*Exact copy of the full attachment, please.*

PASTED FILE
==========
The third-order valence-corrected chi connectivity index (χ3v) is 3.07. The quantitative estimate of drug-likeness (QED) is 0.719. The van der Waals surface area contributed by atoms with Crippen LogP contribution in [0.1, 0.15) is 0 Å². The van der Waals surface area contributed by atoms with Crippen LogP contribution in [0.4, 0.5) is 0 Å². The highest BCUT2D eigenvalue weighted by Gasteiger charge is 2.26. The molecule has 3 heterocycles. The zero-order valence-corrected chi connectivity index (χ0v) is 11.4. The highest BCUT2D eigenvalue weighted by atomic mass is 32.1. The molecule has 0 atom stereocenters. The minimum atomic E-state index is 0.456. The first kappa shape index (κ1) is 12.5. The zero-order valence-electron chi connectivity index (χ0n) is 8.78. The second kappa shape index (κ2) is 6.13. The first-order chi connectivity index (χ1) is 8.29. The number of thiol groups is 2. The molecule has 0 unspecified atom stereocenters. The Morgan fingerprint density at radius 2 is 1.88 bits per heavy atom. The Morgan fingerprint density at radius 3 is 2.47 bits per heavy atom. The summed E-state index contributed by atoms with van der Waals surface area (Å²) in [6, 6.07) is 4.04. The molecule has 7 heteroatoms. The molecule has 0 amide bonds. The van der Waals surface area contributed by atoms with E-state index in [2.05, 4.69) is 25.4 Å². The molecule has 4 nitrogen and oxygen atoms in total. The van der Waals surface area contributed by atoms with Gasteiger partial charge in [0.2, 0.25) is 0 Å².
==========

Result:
The third-order valence-corrected chi connectivity index (χ3v) is 3.07. The quantitative estimate of drug-likeness (QED) is 0.719. The van der Waals surface area contributed by atoms with Crippen LogP contribution in [0.1, 0.15) is 0 Å². The van der Waals surface area contributed by atoms with Crippen LogP contribution in [0.4, 0.5) is 0 Å². The highest BCUT2D eigenvalue weighted by Gasteiger charge is 2.26. The molecule has 3 heterocycles. The zero-order valence-corrected chi connectivity index (χ0v) is 11.4. The highest BCUT2D eigenvalue weighted by atomic mass is 32.1. The molecule has 0 atom stereocenters. The minimum atomic E-state index is 0.456. The first kappa shape index (κ1) is 12.5. The zero-order valence-electron chi connectivity index (χ0n) is 8.78. The second kappa shape index (κ2) is 6.13. The first-order chi connectivity index (χ1) is 8.29. The number of thiol groups is 2. The molecule has 0 unspecified atom stereocenters. The Morgan fingerprint density at radius 2 is 1.88 bits per heavy atom. The Morgan fingerprint density at radius 3 is 2.47 bits per heavy atom. The summed E-state index contributed by atoms with van der Waals surface area (Å²) in [6, 6.07) is 4.04. The molecule has 7 heteroatoms. The molecule has 0 amide bonds. The van der Waals surface area contributed by atoms with E-state index in [2.05, 4.69) is 25.4 Å². The molecule has 4 nitrogen and oxygen atoms in total. The van der Waals surface area contributed by atoms with Gasteiger partial charge in [0.2, 0.25) is 0 Å².